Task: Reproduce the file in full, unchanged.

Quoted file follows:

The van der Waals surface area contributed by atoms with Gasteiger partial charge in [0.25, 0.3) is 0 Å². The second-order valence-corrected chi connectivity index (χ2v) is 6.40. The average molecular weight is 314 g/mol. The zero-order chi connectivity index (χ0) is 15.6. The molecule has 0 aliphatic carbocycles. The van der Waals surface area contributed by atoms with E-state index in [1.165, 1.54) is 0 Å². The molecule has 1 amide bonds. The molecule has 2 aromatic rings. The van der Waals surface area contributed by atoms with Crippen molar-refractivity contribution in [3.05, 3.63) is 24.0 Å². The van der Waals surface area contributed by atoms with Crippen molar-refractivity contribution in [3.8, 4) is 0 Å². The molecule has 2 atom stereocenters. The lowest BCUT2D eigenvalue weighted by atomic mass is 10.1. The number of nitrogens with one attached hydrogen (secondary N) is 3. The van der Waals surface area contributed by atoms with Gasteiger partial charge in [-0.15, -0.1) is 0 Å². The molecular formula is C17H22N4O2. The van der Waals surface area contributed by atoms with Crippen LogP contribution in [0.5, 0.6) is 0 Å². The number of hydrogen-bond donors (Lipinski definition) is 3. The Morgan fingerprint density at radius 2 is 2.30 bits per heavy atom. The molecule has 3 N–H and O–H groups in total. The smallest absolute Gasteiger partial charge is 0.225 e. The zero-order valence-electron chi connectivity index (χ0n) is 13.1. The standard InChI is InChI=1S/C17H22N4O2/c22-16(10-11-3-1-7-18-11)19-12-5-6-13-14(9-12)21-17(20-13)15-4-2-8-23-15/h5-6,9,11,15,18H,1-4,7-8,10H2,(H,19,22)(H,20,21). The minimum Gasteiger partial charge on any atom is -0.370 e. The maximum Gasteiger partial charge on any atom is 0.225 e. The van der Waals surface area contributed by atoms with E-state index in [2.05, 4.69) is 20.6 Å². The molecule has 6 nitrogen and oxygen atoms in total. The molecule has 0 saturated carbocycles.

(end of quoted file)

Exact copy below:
The van der Waals surface area contributed by atoms with Gasteiger partial charge in [0.25, 0.3) is 0 Å². The second-order valence-corrected chi connectivity index (χ2v) is 6.40. The average molecular weight is 314 g/mol. The zero-order chi connectivity index (χ0) is 15.6. The molecule has 0 aliphatic carbocycles. The van der Waals surface area contributed by atoms with E-state index in [1.165, 1.54) is 0 Å². The molecule has 1 amide bonds. The molecule has 2 aromatic rings. The van der Waals surface area contributed by atoms with Crippen molar-refractivity contribution in [3.05, 3.63) is 24.0 Å². The van der Waals surface area contributed by atoms with Crippen molar-refractivity contribution in [3.8, 4) is 0 Å². The molecule has 2 atom stereocenters. The lowest BCUT2D eigenvalue weighted by atomic mass is 10.1. The number of nitrogens with one attached hydrogen (secondary N) is 3. The van der Waals surface area contributed by atoms with Gasteiger partial charge in [-0.15, -0.1) is 0 Å². The molecular formula is C17H22N4O2. The van der Waals surface area contributed by atoms with Crippen LogP contribution in [0.5, 0.6) is 0 Å². The number of hydrogen-bond donors (Lipinski definition) is 3. The Morgan fingerprint density at radius 2 is 2.30 bits per heavy atom. The molecule has 3 N–H and O–H groups in total. The smallest absolute Gasteiger partial charge is 0.225 e. The zero-order valence-electron chi connectivity index (χ0n) is 13.1. The standard InChI is InChI=1S/C17H22N4O2/c22-16(10-11-3-1-7-18-11)19-12-5-6-13-14(9-12)21-17(20-13)15-4-2-8-23-15/h5-6,9,11,15,18H,1-4,7-8,10H2,(H,19,22)(H,20,21). The minimum Gasteiger partial charge on any atom is -0.370 e. The maximum Gasteiger partial charge on any atom is 0.225 e. The van der Waals surface area contributed by atoms with E-state index in [2.05, 4.69) is 20.6 Å². The molecule has 6 nitrogen and oxygen atoms in total. The molecule has 0 saturated carbocycles.